• DJ
        Posted February 13, 2012 at 5:47 pm | Permalink

        can get u a electric motor and 2 12volt batties with the wheel sprocket and battery charger that goes 25 miles an hour and 16 miles on a single charge. and then you can buy a cart for the back to carry cargo. Much better huh? Works much better than this and way less expendsive. 200.00 +tax and S&H to order denniskcmo@gmail.com

    • luv2bike
      Posted January 13, 2012 at 6:54 pm | Permalink

      SLA any time in the last 3+ years seems to be preposterous to use. in the US the ebike marketplace is a graveyard as far as sales overall, and the SLA makes sense if it were 8 years ago, but not now.

      I strongly urge you to rethink your biz model, because I’m sorry, but I have to say SLA is just “crap” for technology. I’m ‘soooo disappointed that you didn’t at least have better tech, even if not one of the various lithium battery options.

      and the prices are just whacked, even worse than the substandard range, speed and amp hours that you’re using.

      • Anonymous
        Posted January 18, 2012 at 5:00 pm | Permalink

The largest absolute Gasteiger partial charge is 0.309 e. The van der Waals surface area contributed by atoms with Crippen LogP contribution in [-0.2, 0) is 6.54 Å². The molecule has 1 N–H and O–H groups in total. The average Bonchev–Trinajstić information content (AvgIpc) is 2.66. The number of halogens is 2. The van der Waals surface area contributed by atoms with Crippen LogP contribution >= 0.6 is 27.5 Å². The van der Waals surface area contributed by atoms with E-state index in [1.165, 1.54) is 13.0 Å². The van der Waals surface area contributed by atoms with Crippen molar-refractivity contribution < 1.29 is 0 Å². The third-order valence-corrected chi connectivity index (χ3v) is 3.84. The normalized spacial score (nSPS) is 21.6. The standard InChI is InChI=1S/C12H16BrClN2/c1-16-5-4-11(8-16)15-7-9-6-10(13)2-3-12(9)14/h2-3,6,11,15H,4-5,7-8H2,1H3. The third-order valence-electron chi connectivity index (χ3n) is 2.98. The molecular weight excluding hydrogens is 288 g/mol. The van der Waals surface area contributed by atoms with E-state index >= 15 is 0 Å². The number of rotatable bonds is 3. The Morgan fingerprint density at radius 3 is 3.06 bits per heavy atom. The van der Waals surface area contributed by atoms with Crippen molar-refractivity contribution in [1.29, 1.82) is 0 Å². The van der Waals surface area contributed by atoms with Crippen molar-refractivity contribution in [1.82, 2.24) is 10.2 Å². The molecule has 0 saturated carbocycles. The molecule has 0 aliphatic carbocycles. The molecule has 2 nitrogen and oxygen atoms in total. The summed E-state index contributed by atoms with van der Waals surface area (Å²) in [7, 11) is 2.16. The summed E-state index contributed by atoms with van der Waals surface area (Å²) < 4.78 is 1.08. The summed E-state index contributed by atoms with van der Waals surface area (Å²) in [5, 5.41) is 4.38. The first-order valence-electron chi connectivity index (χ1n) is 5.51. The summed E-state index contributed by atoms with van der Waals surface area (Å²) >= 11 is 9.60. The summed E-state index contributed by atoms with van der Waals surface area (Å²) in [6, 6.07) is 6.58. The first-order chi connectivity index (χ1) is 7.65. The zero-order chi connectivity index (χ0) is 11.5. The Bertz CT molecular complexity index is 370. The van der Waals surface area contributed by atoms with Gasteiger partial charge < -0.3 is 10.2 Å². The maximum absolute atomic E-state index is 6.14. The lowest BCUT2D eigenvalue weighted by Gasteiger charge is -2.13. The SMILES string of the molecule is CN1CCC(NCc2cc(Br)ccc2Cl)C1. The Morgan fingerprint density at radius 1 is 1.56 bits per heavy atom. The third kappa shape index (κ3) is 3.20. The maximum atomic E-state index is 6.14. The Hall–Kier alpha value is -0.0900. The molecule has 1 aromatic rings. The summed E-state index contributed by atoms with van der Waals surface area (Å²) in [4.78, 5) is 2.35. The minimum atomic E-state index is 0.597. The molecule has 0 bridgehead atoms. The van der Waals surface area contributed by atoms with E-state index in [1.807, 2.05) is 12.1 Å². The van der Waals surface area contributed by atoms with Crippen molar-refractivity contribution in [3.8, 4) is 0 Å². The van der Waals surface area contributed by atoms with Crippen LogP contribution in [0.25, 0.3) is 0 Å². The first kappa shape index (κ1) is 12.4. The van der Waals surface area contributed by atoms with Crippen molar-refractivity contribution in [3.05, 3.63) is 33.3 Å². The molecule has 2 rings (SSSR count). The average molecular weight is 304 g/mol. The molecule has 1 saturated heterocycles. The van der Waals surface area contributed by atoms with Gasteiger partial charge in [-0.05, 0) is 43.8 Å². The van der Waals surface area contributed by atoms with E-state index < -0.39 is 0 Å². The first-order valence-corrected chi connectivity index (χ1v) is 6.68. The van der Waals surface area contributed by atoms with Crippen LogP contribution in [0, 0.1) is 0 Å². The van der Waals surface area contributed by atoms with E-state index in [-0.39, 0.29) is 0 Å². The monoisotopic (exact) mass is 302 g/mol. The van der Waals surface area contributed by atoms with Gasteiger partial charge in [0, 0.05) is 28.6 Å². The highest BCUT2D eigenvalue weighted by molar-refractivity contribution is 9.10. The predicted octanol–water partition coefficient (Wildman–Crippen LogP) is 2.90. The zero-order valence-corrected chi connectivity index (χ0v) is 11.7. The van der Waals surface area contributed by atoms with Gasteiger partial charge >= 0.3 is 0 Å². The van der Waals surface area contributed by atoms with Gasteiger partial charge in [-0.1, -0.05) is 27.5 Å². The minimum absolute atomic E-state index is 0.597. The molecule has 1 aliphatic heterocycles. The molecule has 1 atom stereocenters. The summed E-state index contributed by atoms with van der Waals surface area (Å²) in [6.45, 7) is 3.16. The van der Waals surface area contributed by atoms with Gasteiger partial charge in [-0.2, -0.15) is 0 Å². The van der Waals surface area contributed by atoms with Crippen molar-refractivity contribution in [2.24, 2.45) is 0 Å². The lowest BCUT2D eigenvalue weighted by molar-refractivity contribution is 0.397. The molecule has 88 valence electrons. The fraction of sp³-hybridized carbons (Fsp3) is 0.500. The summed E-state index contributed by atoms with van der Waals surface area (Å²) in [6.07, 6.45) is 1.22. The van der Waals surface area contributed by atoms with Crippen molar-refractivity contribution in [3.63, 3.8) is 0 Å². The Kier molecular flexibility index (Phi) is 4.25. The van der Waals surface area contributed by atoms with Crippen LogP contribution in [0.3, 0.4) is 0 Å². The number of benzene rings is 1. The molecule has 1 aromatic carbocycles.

Thank you for your reactions. Regarding the price of the Ridekick trailer, we strive to reach a price notably lower than an e-bike that matches the quality of long lasting bicycles. The Ridekick power trailer design and manufacturing quality provide a ride of confidence and the ability for a local bike shop to support whatever arises. The team put extraordinary effort into designing the extra value while minimizing incremental cost.

        SLA batteries are well suited for some Ridekick users, but we do realize that the extended range of a lithium battery is needed, as well. Therefore, we will be coming out with a lithium battery in the next few months. Please see our Lithium Battery page for more information.

        http://www.ridekick.com/lithium-batteries/

      • Scoot
        Posted February 13, 2012 at 5:46 pm | Permalink